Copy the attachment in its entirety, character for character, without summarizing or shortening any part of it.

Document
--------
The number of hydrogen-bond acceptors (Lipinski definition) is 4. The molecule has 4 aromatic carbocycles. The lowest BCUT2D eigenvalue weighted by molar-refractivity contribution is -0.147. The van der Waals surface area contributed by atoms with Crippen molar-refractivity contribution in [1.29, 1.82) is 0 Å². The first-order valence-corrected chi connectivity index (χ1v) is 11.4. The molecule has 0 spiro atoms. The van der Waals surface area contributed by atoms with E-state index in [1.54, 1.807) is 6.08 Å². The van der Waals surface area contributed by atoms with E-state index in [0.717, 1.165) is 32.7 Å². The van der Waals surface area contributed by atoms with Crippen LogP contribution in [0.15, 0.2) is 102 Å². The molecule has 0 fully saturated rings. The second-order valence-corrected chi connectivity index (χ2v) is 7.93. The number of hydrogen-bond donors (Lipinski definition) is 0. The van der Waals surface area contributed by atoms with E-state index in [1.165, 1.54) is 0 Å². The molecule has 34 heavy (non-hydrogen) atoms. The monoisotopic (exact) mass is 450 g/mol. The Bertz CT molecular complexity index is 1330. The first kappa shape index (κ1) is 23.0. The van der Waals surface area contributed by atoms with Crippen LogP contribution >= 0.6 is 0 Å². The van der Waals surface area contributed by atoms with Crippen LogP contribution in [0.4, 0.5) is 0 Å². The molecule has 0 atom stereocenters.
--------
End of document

The number of hydrogen-bond acceptors (Lipinski definition) is 4. The molecule has 4 aromatic carbocycles. The lowest BCUT2D eigenvalue weighted by molar-refractivity contribution is -0.147. The van der Waals surface area contributed by atoms with Crippen molar-refractivity contribution in [1.29, 1.82) is 0 Å². The first-order valence-corrected chi connectivity index (χ1v) is 11.4. The molecule has 0 spiro atoms. The van der Waals surface area contributed by atoms with E-state index in [1.54, 1.807) is 6.08 Å². The van der Waals surface area contributed by atoms with E-state index in [0.717, 1.165) is 32.7 Å². The van der Waals surface area contributed by atoms with Crippen LogP contribution in [0.15, 0.2) is 102 Å². The molecule has 0 fully saturated rings. The second-order valence-corrected chi connectivity index (χ2v) is 7.93. The number of hydrogen-bond donors (Lipinski definition) is 0. The van der Waals surface area contributed by atoms with E-state index in [1.165, 1.54) is 0 Å². The molecule has 34 heavy (non-hydrogen) atoms. The monoisotopic (exact) mass is 450 g/mol. The Bertz CT molecular complexity index is 1330. The first kappa shape index (κ1) is 23.0. The van der Waals surface area contributed by atoms with Crippen LogP contribution >= 0.6 is 0 Å². The van der Waals surface area contributed by atoms with Crippen LogP contribution in [0.4, 0.5) is 0 Å². The molecule has 0 atom stereocenters.